The Cost of Fraud Prediction Errors

53 Pages Posted: 6 Mar 2020

See all articles by Messod D. Beneish

Messod D. Beneish

Indiana University - Kelley School of Business - Department of Accounting

Patrick Vorst

Maastricht University School of Business and Economics

Date Written: January 31, 2020


The paper provides a cost-based explanation for decision makers’ reluctance to use fraud prediction models, particularly as these models have nearly doubled their success at identifying fraud (true positive rates) when compared to the initial models in Beneish (1997, 1999). We estimate the costs of fraud prediction errors from the perspective of auditors, investors, and regulators, and find that the costs of errors differ both within and across fraud/non-fraud groups. Because metrics commonly used to compare models assume costs equality within or across classes, we propose a cost-based measure for model comparison that nets the costs avoided by correctly anticipating instances of fraud (true positives), against the costs borne by incorrectly flagging non-fraud firms (false positives). We find that the higher true positive rates in recent models come at the cost of higher false positive rates, and that even the better models trade false to true positives at rates exceeding 100:1. Indeed, the high number of false positives makes all seven models we consider too costly for auditors or regulators to implement. For investors, M-Score and, in some cases, the F-Score are the only models providing a net benefit. This is because the main component of investors’ false positive costs is the profit foregone (or the loss avoided) by not investing in a falsely flagged firm, and these models are based on fundamental signals that have been shown to predict future earnings and returns. In sum, our evidence shows that as the number of false positives increases, the use of fraud prediction models becomes a value-destroying proposition. Hence, it suggests that researchers focus on lowering the false positive rates of their models rather than pursuing higher true positive rates.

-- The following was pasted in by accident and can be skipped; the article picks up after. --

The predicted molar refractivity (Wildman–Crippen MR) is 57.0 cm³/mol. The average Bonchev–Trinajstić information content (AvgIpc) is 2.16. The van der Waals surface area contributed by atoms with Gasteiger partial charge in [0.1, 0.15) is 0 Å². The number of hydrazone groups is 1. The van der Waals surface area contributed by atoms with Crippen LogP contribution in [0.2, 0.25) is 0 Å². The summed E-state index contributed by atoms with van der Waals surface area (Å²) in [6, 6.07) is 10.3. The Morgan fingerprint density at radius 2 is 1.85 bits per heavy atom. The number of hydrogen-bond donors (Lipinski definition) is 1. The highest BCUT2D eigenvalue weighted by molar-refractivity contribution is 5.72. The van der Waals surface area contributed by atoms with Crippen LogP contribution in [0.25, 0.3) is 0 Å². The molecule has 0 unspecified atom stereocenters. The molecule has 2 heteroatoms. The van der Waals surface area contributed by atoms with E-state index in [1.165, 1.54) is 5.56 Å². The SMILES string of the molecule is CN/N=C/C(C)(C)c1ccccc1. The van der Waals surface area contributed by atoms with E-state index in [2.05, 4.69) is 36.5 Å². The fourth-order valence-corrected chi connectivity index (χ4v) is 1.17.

Keywords: Financial Statement Fraud, False Positive, False Negative, Cost of Errors

JEL Classification: G31, G32, G34, M40

Suggested Citation

Beneish, Messod Daniel and Vorst, Patrick, The Cost of Fraud Prediction Errors (January 31, 2020). Kelley School of Business Research Paper No. 2020-55, Available at SSRN: or

Messod Daniel Beneish (Contact Author)

Indiana University - Kelley School of Business - Department of Accounting ( email )

1309 E. 10th Street
Bloomington, IN 47405
United States
812-855-2628 (Phone)
812-855-4985 (Fax)

Patrick Vorst

Maastricht University School of Business and Economics ( email )

P.O. Box 616
Maastricht, 6200MD

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